Interview Questions: Call by reference and call by value

A common simple interview question is to explain the difference between “call by value” and “call by reference”. This refers to the way arguments are passed to functions.

In call by value, a copy of the argument is made and given to the function so that any changes made to the argument affect only the function itself. Once the function returns, the original variable passed as the argument is unchanged.

void foo ( int x ) {
    x = x + 1;
    printf( "In foo x is now %d\n", x );
}

int a = 0;
printf( "Before foo a is %d\n", a );
foo( a );
printf( "After foo a is %d\n", a );

 

This code snippet will produce the following output:

Before foo a is 0
In foo x is now 1
After foo a is 0

The value of a is unchanged because a is passed by value, and in the function foo(), x merely holds a copy of the value of a so that changes to x do not affect a.

Call by reference does things differently, however. In call by reference, the function argument refers to the exact same variable as the one passed by the caller, so changes made in the function are visible to the caller.

void foo ( int &x ) {
    x = x + 1;
    printf( "In foo x is now %d\n", x );
}

int a = 0;
printf( "Before foo a is %d\n", a );
foo( a );
printf( "After foo a is %d\n", a );

 

This code snippet will produce the following output:

Before foo a is 0
In foo x is now 1
After foo a is 1

Notice the subtle change to the definition of foo(). Now the argument is defined as “int &x“. In C++ this tells the compiler that the argument is a reference parameter instead of a value parameter. Therefore x becomes an alias for a when we call foo()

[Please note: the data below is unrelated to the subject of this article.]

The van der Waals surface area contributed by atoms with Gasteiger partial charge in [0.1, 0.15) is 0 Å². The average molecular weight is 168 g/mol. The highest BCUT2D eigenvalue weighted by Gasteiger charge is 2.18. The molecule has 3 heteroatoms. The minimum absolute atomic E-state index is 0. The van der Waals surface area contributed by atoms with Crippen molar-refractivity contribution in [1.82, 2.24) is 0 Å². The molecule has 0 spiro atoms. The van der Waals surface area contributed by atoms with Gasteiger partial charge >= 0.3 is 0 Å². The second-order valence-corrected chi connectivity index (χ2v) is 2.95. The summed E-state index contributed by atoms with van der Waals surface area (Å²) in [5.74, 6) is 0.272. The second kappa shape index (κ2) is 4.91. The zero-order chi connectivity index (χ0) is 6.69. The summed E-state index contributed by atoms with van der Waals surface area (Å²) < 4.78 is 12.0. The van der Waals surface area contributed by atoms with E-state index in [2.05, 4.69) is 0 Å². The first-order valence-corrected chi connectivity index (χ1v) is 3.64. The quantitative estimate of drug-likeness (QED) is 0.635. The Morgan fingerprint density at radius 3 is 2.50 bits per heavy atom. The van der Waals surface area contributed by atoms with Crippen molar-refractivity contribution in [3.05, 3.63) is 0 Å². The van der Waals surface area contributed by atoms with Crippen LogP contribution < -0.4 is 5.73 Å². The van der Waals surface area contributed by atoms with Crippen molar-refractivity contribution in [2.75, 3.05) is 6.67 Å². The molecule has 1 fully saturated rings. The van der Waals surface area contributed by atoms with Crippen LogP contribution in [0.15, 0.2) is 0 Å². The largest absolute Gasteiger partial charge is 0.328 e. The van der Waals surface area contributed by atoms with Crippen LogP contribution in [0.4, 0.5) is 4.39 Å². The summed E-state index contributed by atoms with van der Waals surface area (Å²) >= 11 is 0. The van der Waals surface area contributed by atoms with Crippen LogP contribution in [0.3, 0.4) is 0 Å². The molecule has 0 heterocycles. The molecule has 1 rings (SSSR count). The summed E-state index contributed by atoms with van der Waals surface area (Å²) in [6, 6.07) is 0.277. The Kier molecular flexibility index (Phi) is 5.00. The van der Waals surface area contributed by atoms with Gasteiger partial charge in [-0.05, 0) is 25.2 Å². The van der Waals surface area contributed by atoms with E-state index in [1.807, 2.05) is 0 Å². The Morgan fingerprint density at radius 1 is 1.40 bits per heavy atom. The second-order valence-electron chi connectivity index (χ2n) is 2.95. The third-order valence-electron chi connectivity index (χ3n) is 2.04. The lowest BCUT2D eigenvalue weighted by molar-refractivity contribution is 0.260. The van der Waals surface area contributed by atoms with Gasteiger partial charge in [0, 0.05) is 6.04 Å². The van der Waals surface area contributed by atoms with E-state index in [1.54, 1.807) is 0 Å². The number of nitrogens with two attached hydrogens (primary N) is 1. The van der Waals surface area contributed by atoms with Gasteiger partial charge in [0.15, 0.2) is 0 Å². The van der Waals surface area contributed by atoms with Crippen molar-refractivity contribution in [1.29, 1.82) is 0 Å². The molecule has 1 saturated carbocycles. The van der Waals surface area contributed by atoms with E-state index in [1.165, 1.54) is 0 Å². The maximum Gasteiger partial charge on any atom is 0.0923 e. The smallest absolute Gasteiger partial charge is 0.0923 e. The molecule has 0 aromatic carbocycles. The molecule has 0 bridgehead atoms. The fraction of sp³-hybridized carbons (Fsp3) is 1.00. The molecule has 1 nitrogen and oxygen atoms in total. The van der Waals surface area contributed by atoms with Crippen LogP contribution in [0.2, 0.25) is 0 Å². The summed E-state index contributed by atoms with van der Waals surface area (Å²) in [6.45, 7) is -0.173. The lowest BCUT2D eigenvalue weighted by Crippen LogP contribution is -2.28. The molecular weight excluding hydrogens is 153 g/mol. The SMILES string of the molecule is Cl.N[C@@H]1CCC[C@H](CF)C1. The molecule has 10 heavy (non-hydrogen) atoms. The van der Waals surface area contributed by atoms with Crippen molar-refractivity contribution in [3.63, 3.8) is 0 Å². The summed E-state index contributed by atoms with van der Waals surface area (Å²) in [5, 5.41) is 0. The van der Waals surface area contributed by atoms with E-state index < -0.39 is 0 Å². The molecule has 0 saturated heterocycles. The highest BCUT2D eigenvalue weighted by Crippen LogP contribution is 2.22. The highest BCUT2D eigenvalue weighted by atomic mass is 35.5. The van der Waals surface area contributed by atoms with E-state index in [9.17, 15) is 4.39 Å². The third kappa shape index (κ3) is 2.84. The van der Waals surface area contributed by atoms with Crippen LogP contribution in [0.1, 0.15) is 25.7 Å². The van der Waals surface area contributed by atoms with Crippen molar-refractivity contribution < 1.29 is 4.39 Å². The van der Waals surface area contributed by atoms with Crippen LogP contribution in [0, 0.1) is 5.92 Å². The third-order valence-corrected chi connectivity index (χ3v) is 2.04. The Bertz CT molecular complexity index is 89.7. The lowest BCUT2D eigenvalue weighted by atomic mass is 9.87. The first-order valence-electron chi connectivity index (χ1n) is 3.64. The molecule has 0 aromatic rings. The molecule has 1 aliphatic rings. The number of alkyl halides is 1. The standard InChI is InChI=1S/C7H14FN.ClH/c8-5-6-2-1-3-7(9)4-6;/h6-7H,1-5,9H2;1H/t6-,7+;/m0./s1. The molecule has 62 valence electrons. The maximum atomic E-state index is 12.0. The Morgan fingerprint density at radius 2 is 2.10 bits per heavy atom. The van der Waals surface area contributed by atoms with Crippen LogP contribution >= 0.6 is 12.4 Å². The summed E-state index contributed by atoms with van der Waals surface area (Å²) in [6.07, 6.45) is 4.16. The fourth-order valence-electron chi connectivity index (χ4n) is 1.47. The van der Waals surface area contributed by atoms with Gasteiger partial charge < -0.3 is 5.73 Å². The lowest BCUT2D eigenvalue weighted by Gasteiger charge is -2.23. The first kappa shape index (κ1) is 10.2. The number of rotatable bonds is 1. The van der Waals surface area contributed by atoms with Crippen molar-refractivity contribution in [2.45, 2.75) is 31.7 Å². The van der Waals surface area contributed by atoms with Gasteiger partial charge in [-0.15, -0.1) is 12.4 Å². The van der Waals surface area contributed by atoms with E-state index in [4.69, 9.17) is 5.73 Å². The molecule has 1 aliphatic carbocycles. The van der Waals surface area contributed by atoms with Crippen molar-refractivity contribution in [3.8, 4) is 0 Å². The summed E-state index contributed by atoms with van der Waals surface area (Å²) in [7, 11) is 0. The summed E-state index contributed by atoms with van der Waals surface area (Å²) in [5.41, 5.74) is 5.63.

Different languages support different conventions. C++, for example, supports both call by value (the default) and call by reference (when you define an argument as a reference parameter as I did in the second example above). C, on the other hand, is purely call by value. To achieve the effect of call by reference in C you have to declare your argument as a pointer to something, in which case the pointer is passed by value, but you can dereference the pointer to change the thing it points at.

void foo ( int *x ) {
    *x = *x + 1;
    printf( "In foo *x is now %d\n", *x );
}

int a = 0;
printf( "Before foo a is %d\n", a );
foo( &a );
printf( "After foo a is %d\n", a );

 

Before foo a is 0
In foo x is now 1
After foo a is 1

Again, this is actually an example of call by value – x contains a memory address that is a copy of the address of a and if you change x then you are only changing what x points to – a is unchanged, and so is it’s address in memory. Some people refer to this idiom as “call by pointer”, though in my opinion that is really a misnomer since the language is not actually providing you with another calling convention, rather you are simply using a programming idiom to achieve the affect you want.

There are languages that are neither call by reference nor call by value. Python, for instance. You can read a nice writeup about that in “Is Python call-by-value or call-by-reference? Neither.

Perl is an interesting case to me in that it is actually a call by reference language, but the most idiomatic way of using it makes it seem like it is call by value. Consider the following sample.

sub foo {
    my $x = shift;
    $x = $x + 1;
    print "In foo $x\n";
}

my $a = 0;
print "Before foo $a\n";
foo($a);
print "After foo $a\n";

 

This produces the following output, which makes it look like Perl is passing the argument by value.

Before foo 0
In foo 1
After foo 0

But what is really going on is that you, the programmer, are making a copy of the argument as the first thing in your function. The line my $x = shift; actually makes a copy of the first element of the @_ argument array (and removes the first element afterwards). Look what happens when you avoid the shift:

sub foo {
    $_[0] = $_[0] + 1;
    print "In foo ".$_[0]."\n";
}

my $a = 0;
print "Before foo $a\n";
foo($a);
print "After foo $a\n";

 

Before foo 0
In foo 1
After foo 1

Now it is clear that Perl is really passing the variable $a by reference.